We spoke to Dr Dharini Krishnan about the significance of the study and the eating patterns followed in India. Dr Dharini Krishnan is a Consultant Dietitian from Chennai and has appeared in popular shows on Nutrition, creating awareness about healthy eating.

Dr Dharini Krishnan - Consultant Dietitian

Q) What is the general eating patterns in India?

A)    "Those who follow the traditional pattern of eating, they eat around 10.30 or 11 am. They then have a small tiffin at 3 pm and Dinner by 7 pm."

"Office goers especially those who travel long distances have no time to eat in the morning.They drink a cup of coffee or tea, go to the food court or breakfast provided by the office by 8 or 9 am. Lunch and late evening tea are provided by the office as employees are expected to work 12 to 14 hours a day. Then they usually eat on the way home as it is too late to fix anything for dinner."

Q) Whether BPO culture has significantly affected eating patterns or have we, over the years, learnt to manage?

A)    "The BPO sector has significantly affected the eating pattern of our youngsters. They go to bed late and get up late. So their breakfast is a heavy meal at 10:30 or 11 am. Then they have something light and leave to work at 2 pm. They continue to work till 2 or 4 am. So they snack through the night to stay awake. Some companies also provide pizza, burger and french fries to keep them going through the night. Those who start their journey into the BPO sector with 48 or 50 kilos end up with a 65 to 80 kilos by the end of two years."

Q) Chennai is known to rise early and sleep early too, compared to other metropolitan cities, is that reflected in our eating patterns too?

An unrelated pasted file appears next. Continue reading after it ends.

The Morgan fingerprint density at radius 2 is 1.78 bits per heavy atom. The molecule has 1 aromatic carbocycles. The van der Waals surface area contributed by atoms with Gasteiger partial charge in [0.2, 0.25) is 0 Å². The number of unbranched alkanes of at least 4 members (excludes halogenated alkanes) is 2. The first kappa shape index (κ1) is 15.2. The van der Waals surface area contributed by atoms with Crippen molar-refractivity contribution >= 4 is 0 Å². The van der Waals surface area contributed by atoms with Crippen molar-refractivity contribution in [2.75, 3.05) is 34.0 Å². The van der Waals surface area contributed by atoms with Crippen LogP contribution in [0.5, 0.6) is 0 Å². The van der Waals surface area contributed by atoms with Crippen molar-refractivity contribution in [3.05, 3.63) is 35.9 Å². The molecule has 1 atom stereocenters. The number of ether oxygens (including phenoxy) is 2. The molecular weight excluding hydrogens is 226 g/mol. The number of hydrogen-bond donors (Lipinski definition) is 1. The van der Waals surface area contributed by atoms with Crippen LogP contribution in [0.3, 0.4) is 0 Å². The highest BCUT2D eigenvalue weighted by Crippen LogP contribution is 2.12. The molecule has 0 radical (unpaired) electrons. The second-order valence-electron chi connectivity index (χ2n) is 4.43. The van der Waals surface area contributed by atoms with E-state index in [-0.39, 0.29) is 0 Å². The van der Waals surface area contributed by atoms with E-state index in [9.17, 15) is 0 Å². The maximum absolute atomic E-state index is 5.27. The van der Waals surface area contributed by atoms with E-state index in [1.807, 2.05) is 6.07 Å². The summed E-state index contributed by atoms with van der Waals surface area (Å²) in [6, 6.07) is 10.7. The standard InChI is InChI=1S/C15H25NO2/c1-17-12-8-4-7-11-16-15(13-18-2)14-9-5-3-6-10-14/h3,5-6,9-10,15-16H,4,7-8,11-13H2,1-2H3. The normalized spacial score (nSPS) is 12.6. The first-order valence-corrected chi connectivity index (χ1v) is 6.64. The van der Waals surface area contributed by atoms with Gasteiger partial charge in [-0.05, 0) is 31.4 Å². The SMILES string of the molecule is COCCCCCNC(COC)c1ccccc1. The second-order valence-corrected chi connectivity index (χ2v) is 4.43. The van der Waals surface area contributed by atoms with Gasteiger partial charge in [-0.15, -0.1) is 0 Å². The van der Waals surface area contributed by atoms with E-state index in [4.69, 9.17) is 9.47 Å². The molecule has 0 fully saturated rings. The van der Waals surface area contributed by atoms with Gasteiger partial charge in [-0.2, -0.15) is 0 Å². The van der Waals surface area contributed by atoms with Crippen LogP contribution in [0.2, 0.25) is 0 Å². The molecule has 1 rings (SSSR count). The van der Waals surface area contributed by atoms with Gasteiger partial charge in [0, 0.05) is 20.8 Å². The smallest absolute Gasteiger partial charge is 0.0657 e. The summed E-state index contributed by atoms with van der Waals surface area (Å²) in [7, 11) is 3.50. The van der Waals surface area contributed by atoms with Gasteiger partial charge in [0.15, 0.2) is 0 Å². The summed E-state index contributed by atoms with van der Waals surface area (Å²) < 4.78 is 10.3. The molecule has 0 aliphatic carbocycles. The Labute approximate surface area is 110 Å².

A)    "Early to rise provides time for exercise and hence leads to an early breakfast, followed by Lunch by 1 pm and Dinner by 8.30 pm. Tea and coffee shops are open as early as 5 am to provide for the walkers and bikers."

Q) Instead of skipping a meal, what snacks would you recommend office goers and those who are hard pressed for time?

A)    "Never skip a meal. A snack cannot replace a meal as snacks are small amounts of food which should be within 100 to 150 calories. So they will not have a balance of nutrients."

"Those hard pressed for time can fix a ragi porridge with a fruit. Iddlies (steamed rice cake) get ready in a jiffy and can be taken with Idli podi which can be mixed with curd instead of oil. Keep fruits ready which could be had immediately after the exercise. Then freshen up and have a small breakfast and leave. Previous evening phulka's can be rolled with a healthy vegetable stuffing to make a quick breakfast."

Staying slim is not as important as staying healthy, irregular meal timings add to weight woes. Instead, ensuring that the body gets a wholesome meal at regular intervals will keep energy levels high and lower risk of associated diseases.

  1. Proceedings of the Nutrition Society
Source: Medindia